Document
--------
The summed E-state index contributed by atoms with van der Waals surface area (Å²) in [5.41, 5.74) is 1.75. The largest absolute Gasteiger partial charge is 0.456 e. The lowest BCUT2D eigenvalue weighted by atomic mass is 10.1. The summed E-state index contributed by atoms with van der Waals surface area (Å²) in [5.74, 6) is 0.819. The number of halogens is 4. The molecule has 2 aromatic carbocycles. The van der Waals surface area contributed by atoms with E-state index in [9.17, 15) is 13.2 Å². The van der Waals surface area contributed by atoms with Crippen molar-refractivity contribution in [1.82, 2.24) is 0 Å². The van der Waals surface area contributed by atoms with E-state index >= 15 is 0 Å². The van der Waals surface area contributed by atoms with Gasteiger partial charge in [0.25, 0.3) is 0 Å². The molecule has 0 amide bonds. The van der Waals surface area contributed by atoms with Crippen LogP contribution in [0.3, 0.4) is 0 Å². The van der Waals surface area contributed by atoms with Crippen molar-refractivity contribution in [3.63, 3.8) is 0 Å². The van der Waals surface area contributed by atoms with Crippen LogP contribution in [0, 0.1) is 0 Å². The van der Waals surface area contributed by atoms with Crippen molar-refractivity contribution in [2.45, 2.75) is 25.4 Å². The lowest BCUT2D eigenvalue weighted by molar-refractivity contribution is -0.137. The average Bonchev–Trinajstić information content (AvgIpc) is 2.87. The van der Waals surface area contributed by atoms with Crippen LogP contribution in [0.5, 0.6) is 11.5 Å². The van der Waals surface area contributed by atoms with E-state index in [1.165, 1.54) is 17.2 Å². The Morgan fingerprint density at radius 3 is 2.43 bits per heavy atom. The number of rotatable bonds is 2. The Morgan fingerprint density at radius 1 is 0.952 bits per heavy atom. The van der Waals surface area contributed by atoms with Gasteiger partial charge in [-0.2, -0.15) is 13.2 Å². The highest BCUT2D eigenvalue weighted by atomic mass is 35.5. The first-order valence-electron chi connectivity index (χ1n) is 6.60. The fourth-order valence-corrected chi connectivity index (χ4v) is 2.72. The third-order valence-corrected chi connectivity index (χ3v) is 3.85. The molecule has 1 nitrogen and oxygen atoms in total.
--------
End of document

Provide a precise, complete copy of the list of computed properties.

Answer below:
The summed E-state index contributed by atoms with van der Waals surface area (Å²) in [5.41, 5.74) is 1.75. The largest absolute Gasteiger partial charge is 0.456 e. The lowest BCUT2D eigenvalue weighted by atomic mass is 10.1. The summed E-state index contributed by atoms with van der Waals surface area (Å²) in [5.74, 6) is 0.819. The number of halogens is 4. The molecule has 2 aromatic carbocycles. The van der Waals surface area contributed by atoms with E-state index in [9.17, 15) is 13.2 Å². The van der Waals surface area contributed by atoms with Crippen molar-refractivity contribution in [1.82, 2.24) is 0 Å². The van der Waals surface area contributed by atoms with E-state index >= 15 is 0 Å². The van der Waals surface area contributed by atoms with Gasteiger partial charge in [0.25, 0.3) is 0 Å². The molecule has 0 amide bonds. The van der Waals surface area contributed by atoms with Crippen LogP contribution in [0.3, 0.4) is 0 Å². The van der Waals surface area contributed by atoms with Crippen molar-refractivity contribution in [3.63, 3.8) is 0 Å². The van der Waals surface area contributed by atoms with Crippen LogP contribution in [0, 0.1) is 0 Å². The van der Waals surface area contributed by atoms with Crippen molar-refractivity contribution in [2.45, 2.75) is 25.4 Å². The lowest BCUT2D eigenvalue weighted by molar-refractivity contribution is -0.137. The average Bonchev–Trinajstić information content (AvgIpc) is 2.87. The van der Waals surface area contributed by atoms with Crippen LogP contribution in [0.5, 0.6) is 11.5 Å². The van der Waals surface area contributed by atoms with E-state index in [1.165, 1.54) is 17.2 Å². The Morgan fingerprint density at radius 3 is 2.43 bits per heavy atom. The number of rotatable bonds is 2. The Morgan fingerprint density at radius 1 is 0.952 bits per heavy atom. The van der Waals surface area contributed by atoms with Gasteiger partial charge in [-0.2, -0.15) is 13.2 Å². The highest BCUT2D eigenvalue weighted by atomic mass is 35.5. The first-order valence-electron chi connectivity index (χ1n) is 6.60. The fourth-order valence-corrected chi connectivity index (χ4v) is 2.72. The third-order valence-corrected chi connectivity index (χ3v) is 3.85. The molecule has 1 nitrogen and oxygen atoms in total.